There you go again. Acting like you know what you're talking about, but you don't. ZFS and BTRFS have ...
Exactly dick to do with what I said. The filesystem doesn't matter. The operating system doesn't even matter.
Modern drives don't store the bits that you feed them exactly as you give them. Instead, they use CRC and error correcting codes, so they
... Which again counts for exactly dick. I'm talking about infrastructure and architecture, while you're blubbering on about the hardware.
Which, I guess, is better than getting a corrupted picture. Ideally, a RAID would be able to recreate the missing block, but I can't find any reference to a RAID doing that.
That's because you have no experience as a network administrator in a professional environment. Because then you'd know that's the very thing RAID was designed to do: Recover from hardware failure, which includes sectors becoming unreadable. You are clearly confused both which what level of abstraction is being discussed (architecture versus hardware), as well as the different types of failure modes each of these solutions presents. Bit rot is a physical process that occurs in all magnetic media, and at sufficiently small-scale, can also affect non-persistent storage such as RAM.
It surely doesn't help that modern computers have many gigabytes of memory, but almost none have ECC on that memory.
That's because ECC adds an extra layer of complexity to solve a problem that doesn't occur very often in computers, and when it does, the most severe consequence is usually that the computer crashes or behaves abnormally. For residential, and even most commercial uses, ECC memory just isn't needed. But for a select few use scenarios where data integrity is absolutely critical -- such as, say, nuclear power plants, air traffic control systems, certain types of hospital equipment, or financial processing systems, the added cost is justified because they need high availability/high reliability of those systems. It's also used in certain aerospace applications because the physical mechanism that causes bitrot -- high energy radiation, increases quite a bit at higher altitudes, and in space increases several orders of magnitude -- and if you're going to put something in geostationary orbit, it then takes the full brunt of solar radiation with no mitigation. Correcting for memory problems in these situations is better done at the hardware level; hence ECC memory.
Your consumer-grade computer's memory is a piece of shit. It's made with commodity capacitors and ICs that are stamped out in bulk for super cheap. And, big surprise -- super cheap doesn't mean super reliable. But we don't need super reliability -- when our system shows obvious signs of a failing memory stick, we just drive to the store, plunk down a $20 and abscond with a new one. Problem solved.
I'm not optimistic about the long-term storage of electronic data.
That's because, as previously pointed out, your experience comes from consumer-grade hardware that you don't fully understand the design considerations made. NASA has had great success in the long-term storage of magnetic media -- in fact there was an article not long ago about how they had to reverse-engineer equipment designed during the 1960s for the Apollo program to recover data on tape reels, when they lacked the original equipment it was recorded from. They discussed how the tapes themselves had become brittle and the ferrous oxide would actually peel off in chunks while reading, much like how paint peels off a house, but they were able to recover this data anyway. The technology we have today is far more sophisticated and unlike old tape-technology doesn't require physical contact with the source media to read it. There are companies like OnTrack that specialize in data recovery from harddrives and boast a remarkable success rate... albeit a very expensive proposition for the home user.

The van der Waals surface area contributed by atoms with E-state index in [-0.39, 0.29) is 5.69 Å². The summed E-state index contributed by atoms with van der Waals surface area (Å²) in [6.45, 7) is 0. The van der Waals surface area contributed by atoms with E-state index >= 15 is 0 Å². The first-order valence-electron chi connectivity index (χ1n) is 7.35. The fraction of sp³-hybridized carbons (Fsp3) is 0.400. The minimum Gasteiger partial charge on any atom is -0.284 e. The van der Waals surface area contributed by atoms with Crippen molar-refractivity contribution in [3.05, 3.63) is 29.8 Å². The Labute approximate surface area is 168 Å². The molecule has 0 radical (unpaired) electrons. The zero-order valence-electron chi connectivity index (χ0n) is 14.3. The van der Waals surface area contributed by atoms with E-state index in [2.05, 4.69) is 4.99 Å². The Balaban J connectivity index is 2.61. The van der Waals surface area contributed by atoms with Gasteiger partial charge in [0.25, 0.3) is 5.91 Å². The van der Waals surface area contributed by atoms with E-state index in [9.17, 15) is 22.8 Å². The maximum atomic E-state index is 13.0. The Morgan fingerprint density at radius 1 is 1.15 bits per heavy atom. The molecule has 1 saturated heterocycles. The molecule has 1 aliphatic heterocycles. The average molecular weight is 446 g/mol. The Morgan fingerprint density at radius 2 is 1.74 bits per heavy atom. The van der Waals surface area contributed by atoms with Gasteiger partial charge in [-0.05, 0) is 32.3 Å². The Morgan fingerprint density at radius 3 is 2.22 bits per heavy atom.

So while your experiences with your personal home equipment may have led you to not be optimistic, my professional experience with industry-grade equipment suggests that, if you follow best practices regarding data storage and disaster recovery, you can ensure reliability far beyond what the OP requires for a reasonable cost.
The single biggest cause of data loss is user error, followed by not having a backup, or not validating the backup, prior to the disaster. Not bit rot. Not even weedy hardware, which comes in a distant third place.
I have yet, in my professional career, to encounter a data loss event that wasn't due either to human error, or gross negligence regarding data backups. I am aware of a few near-misses however due to early implimentations of RAID5 -- typically drives are all purchased at the same time, are of the same make and model, and thus tend to degrade at about the same rate. While RAID5 promises recovery from a single drive failure, designers did not at the time consider that the time between failures would not be randomly distributed over the drive's life expectancy -- multiple drives often fail in a RAID5 within days or weeks of each other. "hot swap" backup drives can mitigate this problem, but in a large array, the rebuild time can exceed the time before the second drive fails. This is why most IT professionals now recommend RAID6 -- because multiple simultanious drive failure happens much more than originally predicted. But this is not to say my optimism for long-term storage has been in any way affected; that is simply industry experience and the inevitable delineation between theory and practice -- between knowledge, and experience. You have knowledge, but I have experience. My experience has given me the optimism your knowledge has been unable to.